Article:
Mesothelioma is a serious, serious topic. Due to the fact that I don’t posses a wealth of knowledge when it comes to Mesothelioma facts, information about symptoms, I will provide information about Mesothelioma in the way of an article by someone with more knowledge about this cancer.
Below is an article by guest blogger Matthew Phillips. We appreciate him sharing his expertise and information with Genuine Kentucky’s readers.
Kentucky has seen more in its history than many other states. It has survived natural devastation and has witnessed community restoration in the form of the Ohio River Flood of 1937. When the river rose a remarkable 60.8 from the 13th to the 24th of January in 1937, residents were forced to flee, many of them losing their homes. As much as 70% of Louisville was submerged. But Kentucky was and still is resilient.
Generations later, those who live in areas that were rebuilt after the flood have long since readjusted and re-acclimated to new city structures. Yet, the rebuilding and restoration of the cities affected by the flood may have introduced new health concerns. Until the 1970’s, and especially during the 30’s and 40’s, builders used a natural mineral called asbestos in drywall, insulation, tile, and heating appliances. Homes built or restored after the flood or anytime between the 1920’s and 1970’s may still contain asbestos.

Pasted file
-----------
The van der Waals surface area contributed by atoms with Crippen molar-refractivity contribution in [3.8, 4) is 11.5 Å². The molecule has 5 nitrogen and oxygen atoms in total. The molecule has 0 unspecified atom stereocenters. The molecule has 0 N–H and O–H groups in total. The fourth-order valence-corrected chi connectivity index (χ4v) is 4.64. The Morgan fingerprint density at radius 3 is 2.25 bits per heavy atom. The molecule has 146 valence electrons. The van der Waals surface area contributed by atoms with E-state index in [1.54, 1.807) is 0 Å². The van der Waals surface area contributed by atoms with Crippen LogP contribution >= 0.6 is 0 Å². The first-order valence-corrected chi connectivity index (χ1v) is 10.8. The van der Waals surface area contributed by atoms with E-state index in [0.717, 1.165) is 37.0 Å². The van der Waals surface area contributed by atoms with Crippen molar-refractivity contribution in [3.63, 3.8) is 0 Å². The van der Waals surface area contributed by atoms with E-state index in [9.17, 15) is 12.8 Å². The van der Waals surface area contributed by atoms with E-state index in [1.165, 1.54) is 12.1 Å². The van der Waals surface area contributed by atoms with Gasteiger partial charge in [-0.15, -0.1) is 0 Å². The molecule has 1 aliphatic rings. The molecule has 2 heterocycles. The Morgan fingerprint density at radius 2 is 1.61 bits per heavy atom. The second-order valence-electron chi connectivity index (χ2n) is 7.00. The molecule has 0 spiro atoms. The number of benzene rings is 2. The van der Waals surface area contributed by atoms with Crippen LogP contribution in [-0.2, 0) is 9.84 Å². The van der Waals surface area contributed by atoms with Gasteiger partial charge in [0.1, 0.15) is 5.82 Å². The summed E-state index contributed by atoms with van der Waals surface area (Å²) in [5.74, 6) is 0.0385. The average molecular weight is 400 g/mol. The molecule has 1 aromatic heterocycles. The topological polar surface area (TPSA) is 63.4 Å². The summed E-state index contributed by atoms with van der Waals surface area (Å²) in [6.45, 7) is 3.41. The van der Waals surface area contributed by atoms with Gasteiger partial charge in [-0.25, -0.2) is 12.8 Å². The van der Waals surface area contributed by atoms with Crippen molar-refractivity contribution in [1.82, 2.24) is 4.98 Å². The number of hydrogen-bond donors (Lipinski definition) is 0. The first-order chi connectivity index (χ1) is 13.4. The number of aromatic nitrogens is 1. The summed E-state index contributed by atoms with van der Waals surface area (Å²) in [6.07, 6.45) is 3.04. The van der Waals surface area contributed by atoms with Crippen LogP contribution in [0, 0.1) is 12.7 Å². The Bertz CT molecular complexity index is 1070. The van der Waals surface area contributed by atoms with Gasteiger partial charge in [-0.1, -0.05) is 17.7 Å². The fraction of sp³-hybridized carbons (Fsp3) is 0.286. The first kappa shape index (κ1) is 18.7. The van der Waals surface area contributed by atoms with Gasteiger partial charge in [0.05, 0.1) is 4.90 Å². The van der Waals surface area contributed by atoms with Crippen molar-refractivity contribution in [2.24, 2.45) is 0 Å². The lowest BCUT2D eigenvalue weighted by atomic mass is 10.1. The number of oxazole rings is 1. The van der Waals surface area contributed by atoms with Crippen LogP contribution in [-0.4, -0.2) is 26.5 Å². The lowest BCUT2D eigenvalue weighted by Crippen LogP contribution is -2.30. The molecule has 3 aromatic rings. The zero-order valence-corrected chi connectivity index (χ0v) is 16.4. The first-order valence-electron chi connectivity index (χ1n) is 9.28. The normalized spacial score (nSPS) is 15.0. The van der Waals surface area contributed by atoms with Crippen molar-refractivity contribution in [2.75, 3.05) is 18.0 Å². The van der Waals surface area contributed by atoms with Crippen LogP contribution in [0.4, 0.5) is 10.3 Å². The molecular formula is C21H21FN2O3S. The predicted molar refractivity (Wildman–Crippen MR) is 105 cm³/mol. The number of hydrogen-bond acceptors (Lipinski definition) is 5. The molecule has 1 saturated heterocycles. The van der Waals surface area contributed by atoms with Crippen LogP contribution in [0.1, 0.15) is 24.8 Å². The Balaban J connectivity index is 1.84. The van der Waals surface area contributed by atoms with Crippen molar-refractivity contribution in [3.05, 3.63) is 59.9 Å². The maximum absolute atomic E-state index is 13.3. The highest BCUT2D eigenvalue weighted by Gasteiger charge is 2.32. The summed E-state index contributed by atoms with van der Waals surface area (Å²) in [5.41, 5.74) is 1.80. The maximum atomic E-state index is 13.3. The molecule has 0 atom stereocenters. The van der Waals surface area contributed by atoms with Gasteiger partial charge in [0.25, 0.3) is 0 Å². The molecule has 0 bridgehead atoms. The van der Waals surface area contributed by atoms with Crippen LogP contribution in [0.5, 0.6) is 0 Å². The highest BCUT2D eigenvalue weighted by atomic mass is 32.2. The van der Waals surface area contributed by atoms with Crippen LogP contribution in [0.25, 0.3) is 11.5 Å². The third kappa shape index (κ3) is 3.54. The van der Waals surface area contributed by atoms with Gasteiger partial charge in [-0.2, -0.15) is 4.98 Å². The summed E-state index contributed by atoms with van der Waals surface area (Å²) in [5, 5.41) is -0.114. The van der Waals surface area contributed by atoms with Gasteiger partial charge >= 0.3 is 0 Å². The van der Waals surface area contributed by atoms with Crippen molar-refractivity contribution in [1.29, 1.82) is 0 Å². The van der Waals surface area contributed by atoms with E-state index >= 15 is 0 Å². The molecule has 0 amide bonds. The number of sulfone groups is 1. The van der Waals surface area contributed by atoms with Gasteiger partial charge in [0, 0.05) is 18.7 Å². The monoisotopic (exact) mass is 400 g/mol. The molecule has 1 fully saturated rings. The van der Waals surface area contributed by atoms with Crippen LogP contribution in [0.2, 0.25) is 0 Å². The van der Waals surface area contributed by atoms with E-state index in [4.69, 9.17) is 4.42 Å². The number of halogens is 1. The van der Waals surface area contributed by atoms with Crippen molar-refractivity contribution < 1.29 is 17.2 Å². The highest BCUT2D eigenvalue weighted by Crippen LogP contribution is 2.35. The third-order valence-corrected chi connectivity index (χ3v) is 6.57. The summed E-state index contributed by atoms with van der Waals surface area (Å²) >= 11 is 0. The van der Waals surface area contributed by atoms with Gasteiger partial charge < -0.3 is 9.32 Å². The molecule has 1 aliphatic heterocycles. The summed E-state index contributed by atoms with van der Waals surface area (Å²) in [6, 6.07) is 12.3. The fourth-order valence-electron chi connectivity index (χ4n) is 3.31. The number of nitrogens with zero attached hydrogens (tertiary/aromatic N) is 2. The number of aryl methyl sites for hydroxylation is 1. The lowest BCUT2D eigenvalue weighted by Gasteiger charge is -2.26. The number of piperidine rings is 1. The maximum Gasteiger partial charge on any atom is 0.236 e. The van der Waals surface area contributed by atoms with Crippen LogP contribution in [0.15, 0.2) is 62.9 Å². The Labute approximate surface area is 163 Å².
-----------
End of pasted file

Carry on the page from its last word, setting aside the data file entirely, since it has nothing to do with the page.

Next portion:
Asbestos poses no health risk when intact, but if sanded, cut, broken, dented, or burnt, fine asbestos fibers are released into the air. When residents inhale or ingest these fibers, they collect in the lungs or the abdomen, causing mesothelioma. Mesothelioma symptoms include shortness of breath and chest heaviness, but they are often latent for 20-50 years. When mesothelioma is finally diagnosed, it has very often metastasized.
Because of the nature of mesothelioma symptoms and the dangers that asbestos exposure poses to those who live in older homes, it is important to remain up to date with asbestos regulations and news. Staying informed and spreading that information through our communities can lead to a healthier, hazard free future. Kentucky has survived for years because of hard work and the compassion that its residents have for one another. If Kentucky could survive the Flood of 1937, it can surely put a stop to mesothelioma.